It’s Not Just For Playing Games
Social media is great for keeping in touch with long lost relatives, but believe it or not, it’s also great for selling cars. At least that’s the word from Ford who reported this week social media has helped boost their reputation and move more product.
No Surprise For Some
This might surprise YOU but it doesn’t surprise ME, because I make my living from social media. Why do I make my living in social media marketing? Because it works, plain and simple.
If social media did not work as a marketing tool companies such as Ford (Coca-Cola, General Motors, Dawn Dish Washing Liquid, Sony, et. al.) wouldn’t be spending big bucks to leverage social media on their behalf.
Social Media Is Money
When it comes to modern marketing techniques social media is all about getting the job done as effectively as possible. Social media professionals make it their job to utilize the latest tools to promote their clients, and because social media is the most effective communication tool yet invented, these tools work. The result? Companies like Ford report they get good results from their social media efforts.
Ford Motor Co.’s use of social media is creating greater awareness of new vehicles and proving to be money well spent, a marketing executive for the automaker said today.
Ford has tried to position itself in the forefront of social media with experiments such as the Fiesta Movement designed to create a buzz for the subcompact car before it went on sale in the United States and the use of Facebook to introduce new models such as the redesigned Ford Explorer.
The automaker has also used the adventures of a puppet named Doug to try to connect with consumers.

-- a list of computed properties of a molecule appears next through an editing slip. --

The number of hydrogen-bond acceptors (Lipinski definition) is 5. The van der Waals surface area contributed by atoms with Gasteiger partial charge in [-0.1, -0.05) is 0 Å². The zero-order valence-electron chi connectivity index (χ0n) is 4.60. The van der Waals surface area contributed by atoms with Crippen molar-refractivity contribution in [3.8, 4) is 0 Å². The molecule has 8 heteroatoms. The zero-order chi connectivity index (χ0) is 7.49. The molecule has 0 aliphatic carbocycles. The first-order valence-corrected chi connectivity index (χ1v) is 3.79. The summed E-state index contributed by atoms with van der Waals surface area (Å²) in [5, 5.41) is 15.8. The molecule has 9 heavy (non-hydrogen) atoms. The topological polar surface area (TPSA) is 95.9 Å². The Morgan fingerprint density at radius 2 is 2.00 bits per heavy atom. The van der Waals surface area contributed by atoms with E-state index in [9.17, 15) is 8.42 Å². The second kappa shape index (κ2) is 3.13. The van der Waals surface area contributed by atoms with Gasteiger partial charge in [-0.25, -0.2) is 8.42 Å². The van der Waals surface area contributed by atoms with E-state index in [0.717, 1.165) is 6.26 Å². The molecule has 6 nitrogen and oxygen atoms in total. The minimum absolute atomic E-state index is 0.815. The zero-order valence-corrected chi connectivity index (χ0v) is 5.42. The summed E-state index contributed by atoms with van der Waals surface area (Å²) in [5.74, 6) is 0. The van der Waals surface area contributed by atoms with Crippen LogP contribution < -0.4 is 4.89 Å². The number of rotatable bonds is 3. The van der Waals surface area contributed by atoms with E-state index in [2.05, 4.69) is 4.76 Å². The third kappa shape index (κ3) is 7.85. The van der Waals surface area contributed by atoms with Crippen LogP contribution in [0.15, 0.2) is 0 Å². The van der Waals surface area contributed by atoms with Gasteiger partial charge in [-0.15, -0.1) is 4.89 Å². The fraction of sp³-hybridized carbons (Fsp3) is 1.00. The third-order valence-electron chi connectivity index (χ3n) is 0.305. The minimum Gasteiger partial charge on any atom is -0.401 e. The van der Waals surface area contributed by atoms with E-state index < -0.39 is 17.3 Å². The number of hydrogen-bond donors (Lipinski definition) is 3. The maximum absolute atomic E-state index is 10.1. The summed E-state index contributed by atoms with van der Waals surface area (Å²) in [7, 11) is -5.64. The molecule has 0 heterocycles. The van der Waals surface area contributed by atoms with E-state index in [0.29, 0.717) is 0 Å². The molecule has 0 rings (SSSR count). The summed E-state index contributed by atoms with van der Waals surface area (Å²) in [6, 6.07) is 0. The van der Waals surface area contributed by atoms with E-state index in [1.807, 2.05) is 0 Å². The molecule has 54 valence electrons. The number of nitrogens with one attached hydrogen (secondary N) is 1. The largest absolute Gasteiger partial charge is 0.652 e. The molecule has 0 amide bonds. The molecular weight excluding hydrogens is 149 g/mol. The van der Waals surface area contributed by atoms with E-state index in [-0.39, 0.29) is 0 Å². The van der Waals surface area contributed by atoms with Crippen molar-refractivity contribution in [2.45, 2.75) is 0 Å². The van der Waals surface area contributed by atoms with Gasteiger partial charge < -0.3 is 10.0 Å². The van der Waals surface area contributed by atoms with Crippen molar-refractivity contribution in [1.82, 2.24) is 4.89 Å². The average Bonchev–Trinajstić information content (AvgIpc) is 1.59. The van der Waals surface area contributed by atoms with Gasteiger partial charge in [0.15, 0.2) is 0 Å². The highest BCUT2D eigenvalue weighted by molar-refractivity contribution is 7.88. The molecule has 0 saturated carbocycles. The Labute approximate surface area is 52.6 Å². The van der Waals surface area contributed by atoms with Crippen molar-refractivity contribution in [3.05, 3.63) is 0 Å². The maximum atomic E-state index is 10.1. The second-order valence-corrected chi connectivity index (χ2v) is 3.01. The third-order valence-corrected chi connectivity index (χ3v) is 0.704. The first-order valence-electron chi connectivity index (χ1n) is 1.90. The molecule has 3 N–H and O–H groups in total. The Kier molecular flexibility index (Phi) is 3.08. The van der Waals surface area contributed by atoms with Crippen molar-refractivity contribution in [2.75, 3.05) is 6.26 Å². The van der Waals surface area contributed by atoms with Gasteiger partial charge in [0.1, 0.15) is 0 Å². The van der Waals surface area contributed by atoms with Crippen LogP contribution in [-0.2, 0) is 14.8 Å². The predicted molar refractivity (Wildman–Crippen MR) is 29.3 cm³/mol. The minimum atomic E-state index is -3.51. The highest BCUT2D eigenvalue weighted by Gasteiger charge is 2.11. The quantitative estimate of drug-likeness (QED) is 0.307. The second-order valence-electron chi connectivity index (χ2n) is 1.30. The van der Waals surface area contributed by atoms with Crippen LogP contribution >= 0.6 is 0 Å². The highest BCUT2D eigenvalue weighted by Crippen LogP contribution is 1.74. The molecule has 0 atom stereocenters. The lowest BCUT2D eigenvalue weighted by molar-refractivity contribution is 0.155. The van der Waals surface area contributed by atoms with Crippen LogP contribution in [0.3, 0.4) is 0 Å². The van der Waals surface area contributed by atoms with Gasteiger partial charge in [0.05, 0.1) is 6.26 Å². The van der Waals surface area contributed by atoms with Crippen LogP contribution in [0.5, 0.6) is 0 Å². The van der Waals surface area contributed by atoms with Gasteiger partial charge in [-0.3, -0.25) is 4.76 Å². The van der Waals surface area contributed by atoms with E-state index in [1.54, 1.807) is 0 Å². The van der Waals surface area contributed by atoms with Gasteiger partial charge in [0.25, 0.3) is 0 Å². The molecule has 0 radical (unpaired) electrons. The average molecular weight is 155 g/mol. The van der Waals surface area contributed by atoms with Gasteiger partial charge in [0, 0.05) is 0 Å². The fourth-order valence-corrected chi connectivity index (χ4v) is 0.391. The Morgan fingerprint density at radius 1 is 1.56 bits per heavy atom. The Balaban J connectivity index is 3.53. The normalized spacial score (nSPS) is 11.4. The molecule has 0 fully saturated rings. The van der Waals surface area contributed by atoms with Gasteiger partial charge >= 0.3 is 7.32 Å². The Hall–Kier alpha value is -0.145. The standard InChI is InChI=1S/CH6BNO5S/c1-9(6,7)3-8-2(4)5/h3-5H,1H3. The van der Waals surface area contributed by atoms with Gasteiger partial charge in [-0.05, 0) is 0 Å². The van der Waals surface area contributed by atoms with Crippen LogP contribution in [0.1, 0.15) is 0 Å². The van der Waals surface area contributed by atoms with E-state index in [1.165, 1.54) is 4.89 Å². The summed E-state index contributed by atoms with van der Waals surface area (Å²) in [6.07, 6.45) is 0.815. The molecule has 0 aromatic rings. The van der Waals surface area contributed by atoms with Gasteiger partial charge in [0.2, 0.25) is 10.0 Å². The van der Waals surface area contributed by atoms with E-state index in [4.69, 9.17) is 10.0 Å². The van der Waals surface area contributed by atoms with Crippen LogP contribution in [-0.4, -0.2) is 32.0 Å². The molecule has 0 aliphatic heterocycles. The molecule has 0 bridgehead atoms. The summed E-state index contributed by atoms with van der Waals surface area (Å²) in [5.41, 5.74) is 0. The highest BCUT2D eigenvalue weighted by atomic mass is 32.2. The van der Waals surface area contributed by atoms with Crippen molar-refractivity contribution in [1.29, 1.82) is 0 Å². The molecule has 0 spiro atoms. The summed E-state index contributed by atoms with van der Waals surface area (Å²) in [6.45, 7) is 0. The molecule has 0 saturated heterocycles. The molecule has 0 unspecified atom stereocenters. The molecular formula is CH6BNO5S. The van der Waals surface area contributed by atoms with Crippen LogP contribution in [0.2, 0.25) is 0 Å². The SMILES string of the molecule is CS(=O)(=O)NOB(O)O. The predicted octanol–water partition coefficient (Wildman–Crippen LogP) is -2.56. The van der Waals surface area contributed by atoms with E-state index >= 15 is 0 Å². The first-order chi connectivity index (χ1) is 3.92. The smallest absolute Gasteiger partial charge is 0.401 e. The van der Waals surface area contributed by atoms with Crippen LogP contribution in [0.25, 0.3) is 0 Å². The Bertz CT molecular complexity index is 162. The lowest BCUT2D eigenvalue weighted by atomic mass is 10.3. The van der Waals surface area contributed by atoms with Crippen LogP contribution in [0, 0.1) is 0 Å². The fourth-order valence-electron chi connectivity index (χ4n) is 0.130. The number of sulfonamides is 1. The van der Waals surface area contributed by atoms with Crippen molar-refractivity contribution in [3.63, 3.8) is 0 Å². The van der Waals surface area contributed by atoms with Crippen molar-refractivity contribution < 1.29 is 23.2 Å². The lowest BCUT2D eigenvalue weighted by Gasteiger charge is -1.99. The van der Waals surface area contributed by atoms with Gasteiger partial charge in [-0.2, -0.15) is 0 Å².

It can be hard to measure the return on investment of social media, Matt Van Dyke, Ford’s director of Marketing Communications, said today in a live webchat.
But there is empirical evidence, said Van Dyke, who oversees all U.S. advertising for the Ford and Lincoln brands.
Ford was able to credit the Fiesta Movement, which picked people to test drive Fiestas around the world in 2009 and post their experiences and videos, for the growing awareness of the new car because the automaker had not yet begun mass media advertising.
“In that case, we were able to generate proven awareness, favorable opinion and consideration that we are able to assign dollar values to,” he said.
The Fiesta Movement represented an investment of millions of dollars to bring over 100 vehicles from Europe as well as the production costs of the six-month project, but Van Dyke figures Ford generated five times as much exposure as a traditional advertising campaign. And by the time the car went on sale, many U.S. consumers were familiar with it. The car continues to post strong sales, selling more than 42,000 in the first half of the year.
The decision to unveil the new Explorer as part of a Facebook campaign rather than at an auto show also is considered a success. On the day of the Explorer reveal, Ford went from 7,000 visits on its Explorer home page to more than half a million.
Ford does not have a social media department; the automaker wants its use to be pervasive across the company.
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